With nearly 12,000 votes cast, South Carolina barely claimed first place with 24 percent of the vote. Alabama was second with 23 percent, while LSU grabbed 21 percent. Georgia got 13 percent of the vote while the category of "Other" received 19 percent.

South Carolina is a solid pick when you look at who returns. Defensive ends Jadeveon Clowney and Devin Taylor are back alongside tackle Kelcy Quarles. Clowney and Taylor combined for 20.5 tackles for loss and 14 sacks. Quarles really progressed as the season went on and provided a nice big, disruptive body against the run.

Veterans return at linebacker, with seniors Shaq Wilson and Reginald Bowens in the middle and DeVonte Holloman is back at the Spur, where he's at his best. Seniors D.J. Swearinger (safety) and Akeem Auguste (cornerback) are back in the secondary, as well.

Most of the questions for this defense lie in the secondary, with sophomores-to-be Victor Hampton (cornerback) and Brison Williams (safety) expected to start this fall. Williams collected a start against Florida last year, while Hampton did most of his damage on special teams. Expect offenses to key in on them early.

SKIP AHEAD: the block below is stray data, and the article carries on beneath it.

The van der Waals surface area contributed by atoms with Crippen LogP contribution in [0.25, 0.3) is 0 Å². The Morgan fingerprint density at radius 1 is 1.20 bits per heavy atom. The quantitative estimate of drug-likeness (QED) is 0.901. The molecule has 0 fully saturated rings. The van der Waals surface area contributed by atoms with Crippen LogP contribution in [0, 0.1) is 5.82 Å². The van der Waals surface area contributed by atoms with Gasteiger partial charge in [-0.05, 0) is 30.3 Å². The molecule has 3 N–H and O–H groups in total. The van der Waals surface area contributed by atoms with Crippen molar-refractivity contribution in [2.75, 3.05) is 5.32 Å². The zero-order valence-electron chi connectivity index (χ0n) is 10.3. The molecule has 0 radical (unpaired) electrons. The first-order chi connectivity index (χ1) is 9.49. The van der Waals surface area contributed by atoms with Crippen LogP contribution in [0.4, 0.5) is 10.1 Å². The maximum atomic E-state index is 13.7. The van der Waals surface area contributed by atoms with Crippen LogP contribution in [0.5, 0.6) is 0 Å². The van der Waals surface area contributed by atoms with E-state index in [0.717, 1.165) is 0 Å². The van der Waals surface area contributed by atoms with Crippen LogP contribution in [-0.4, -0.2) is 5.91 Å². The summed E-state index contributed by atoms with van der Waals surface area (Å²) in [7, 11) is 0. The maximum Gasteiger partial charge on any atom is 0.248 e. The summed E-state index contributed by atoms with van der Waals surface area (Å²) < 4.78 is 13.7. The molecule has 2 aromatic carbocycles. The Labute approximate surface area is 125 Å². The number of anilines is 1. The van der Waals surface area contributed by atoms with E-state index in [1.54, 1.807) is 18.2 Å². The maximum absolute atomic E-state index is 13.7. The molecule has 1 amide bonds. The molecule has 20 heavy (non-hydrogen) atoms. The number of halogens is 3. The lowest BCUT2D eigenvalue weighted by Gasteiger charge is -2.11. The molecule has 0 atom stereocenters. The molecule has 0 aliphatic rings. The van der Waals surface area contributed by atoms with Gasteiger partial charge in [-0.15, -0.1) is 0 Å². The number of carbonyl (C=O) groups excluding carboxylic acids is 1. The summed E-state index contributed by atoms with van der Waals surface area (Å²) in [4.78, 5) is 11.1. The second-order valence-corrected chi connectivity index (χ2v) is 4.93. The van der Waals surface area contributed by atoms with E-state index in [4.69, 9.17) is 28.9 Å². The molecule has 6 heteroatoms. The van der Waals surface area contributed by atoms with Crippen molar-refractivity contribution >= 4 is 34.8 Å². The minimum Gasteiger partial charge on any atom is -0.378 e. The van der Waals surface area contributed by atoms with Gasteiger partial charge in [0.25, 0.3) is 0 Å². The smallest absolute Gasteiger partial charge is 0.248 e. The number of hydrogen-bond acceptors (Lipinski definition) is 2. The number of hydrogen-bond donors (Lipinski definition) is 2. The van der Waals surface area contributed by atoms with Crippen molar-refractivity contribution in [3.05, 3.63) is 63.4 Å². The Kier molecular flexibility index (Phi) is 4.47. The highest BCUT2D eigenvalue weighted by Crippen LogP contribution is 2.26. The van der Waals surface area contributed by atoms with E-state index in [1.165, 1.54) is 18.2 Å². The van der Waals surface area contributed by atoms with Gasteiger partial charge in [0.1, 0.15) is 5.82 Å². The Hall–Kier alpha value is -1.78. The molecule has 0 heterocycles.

At this moment, I'd have to go with LSU. The Tigers return one of the best defensive lines in the country, with two potential first-rounders in ends Barkevious Mingo and Sam Montgomery. And LSU's staff is very excited about what Bennie Logan and Anthony Johnson can do at the tackle spots. This line should be the strength of this team and it will make it hard to run and throw on the Tigers. It'll take pressure off the linebackers, which lose two starters.

The secondary loses Morris Claiborne and Brandon Taylor, but the Honey Badger (Tyrann Mathieu) is back and so is Eric Reid, who might be the league's top safety. Keep an eye on Tharold Simon at cornerback. He should be a solid cover corner this fall.